Friday, February 21, 2020

For Authors, The Writing Is On The Wall

Image result for subway train graffiti free images

Breaking and entering.  Defacing public and private property. Trespassing.

Most people would say one who does those things is a criminal. The punishment?  Try a reward of millions.

Let me explain.

Carlos Mare is no ordinary criminal. He was a young graffiti artist in the late 70s and, 80s in New York City. Now he is the curator at the newly opened Museum of Graffiti in Miami, Florida. His works of art hang in New York City’s museums. He was interviewed in a movie and featured in a book. He’s gone legit.

On a recent vacation to South Florida, I revisited Wynwood, an area of Miami that was in disarray until graffiti artists reclaimed it and turned it into a living art gallery. The museum opened in December. I happened to catch a great tour by Mare, who knows many of the top taggers from back in the day who now sell their works for millions of dollars.

He explained that graffiti, once the scourge of a city in decline and chaos, was really an artform. He said it was a justifiable expression of those in poverty and left behind. It was the voice of the people, right there, on walls, trains, trucks, gates, and on any surface visible to the public.

Having grown up in New York City in the 70s and 80s, I can attest that there was some great graffiti art out there, especially on the sides of trains. But there was also a lot of crap. People scribbled their illegible names onto things like storefronts, wall maps, or handball court walls. It wasn’t always art – just a lot of spray paint plastered by youthful punks.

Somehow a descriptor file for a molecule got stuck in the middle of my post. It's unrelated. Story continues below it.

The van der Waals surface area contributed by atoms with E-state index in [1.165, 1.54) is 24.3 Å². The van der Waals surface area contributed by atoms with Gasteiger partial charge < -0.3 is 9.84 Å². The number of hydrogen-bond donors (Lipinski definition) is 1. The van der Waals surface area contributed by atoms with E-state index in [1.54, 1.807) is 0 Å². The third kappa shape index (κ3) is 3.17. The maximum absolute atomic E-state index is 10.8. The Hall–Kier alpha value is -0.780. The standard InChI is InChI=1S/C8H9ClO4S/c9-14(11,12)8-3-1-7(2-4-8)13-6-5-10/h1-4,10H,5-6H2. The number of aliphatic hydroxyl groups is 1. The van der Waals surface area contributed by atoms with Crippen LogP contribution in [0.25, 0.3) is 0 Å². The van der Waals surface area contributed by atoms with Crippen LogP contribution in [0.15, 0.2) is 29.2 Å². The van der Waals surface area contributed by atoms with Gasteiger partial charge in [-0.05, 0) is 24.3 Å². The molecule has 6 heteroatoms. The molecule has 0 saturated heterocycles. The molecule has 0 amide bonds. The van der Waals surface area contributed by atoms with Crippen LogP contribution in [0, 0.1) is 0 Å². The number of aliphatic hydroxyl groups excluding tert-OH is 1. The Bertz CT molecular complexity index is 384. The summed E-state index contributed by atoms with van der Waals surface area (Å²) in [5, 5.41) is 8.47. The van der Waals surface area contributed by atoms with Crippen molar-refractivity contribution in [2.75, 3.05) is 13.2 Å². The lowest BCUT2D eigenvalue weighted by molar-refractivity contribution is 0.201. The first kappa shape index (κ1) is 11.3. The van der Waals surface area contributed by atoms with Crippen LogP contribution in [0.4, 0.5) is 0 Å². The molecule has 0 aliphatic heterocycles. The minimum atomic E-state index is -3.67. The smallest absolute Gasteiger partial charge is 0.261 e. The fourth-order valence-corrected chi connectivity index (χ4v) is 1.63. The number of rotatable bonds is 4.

Still, I get Mare’s point.  Some artists – yes they were artists – used the city landscape as their mural to paint a picture of life that was not always pretty, to speak out for things like love and peace and against violence and hatred.  Some of those artists got arrested (he never did) and some died young, a casualty of the poor and violent streets they sought to rise out from.

The museum is something that cold not have been imagined a few generations ago. Police and the governments of cities across the country tried everything to combat the graffiti, spending tons of money to clean it up or prevent its existence. Usually, when graffiti would pop up somewhere it was a bad sign that the city was falling further into lawlessness.

But now a whole neighborhood embraces the graffiti and has risen because of it. The museum educates and inspires its visitors and makes us see things differently.  As a writer, you seek to tell a story, share information, convey ideas, question things, and inspire others. So do these graffiti artists. They teach us that what was once unpopular, even hated, can later be embraced. Styles change. The nation changes.  

Writers – and artists – can and should always lead the way.


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Brian Feinblum’s insightful views, provocative opinions, and interesting ideas expressed in this terrific blog are his alone and not that of his employer or anyone else. You can – and should -- follow him on Twitter @theprexpert and email him at He feels much more important when discussed in the third-person. This is copyrighted by BookMarketingBuzzBlog ©2020. Born and raised in Brooklyn, he now resides in Westchester. His writings are often featured in The Writer and IBPA’s Independent.  This was named one of the best book marketing blogs by Book Baby and recognized by Feedspot in 2018 as one of the top book marketing blogs. Also named by as a "best resource.” He recently hosted a panel on book publicity for Book Expo America.

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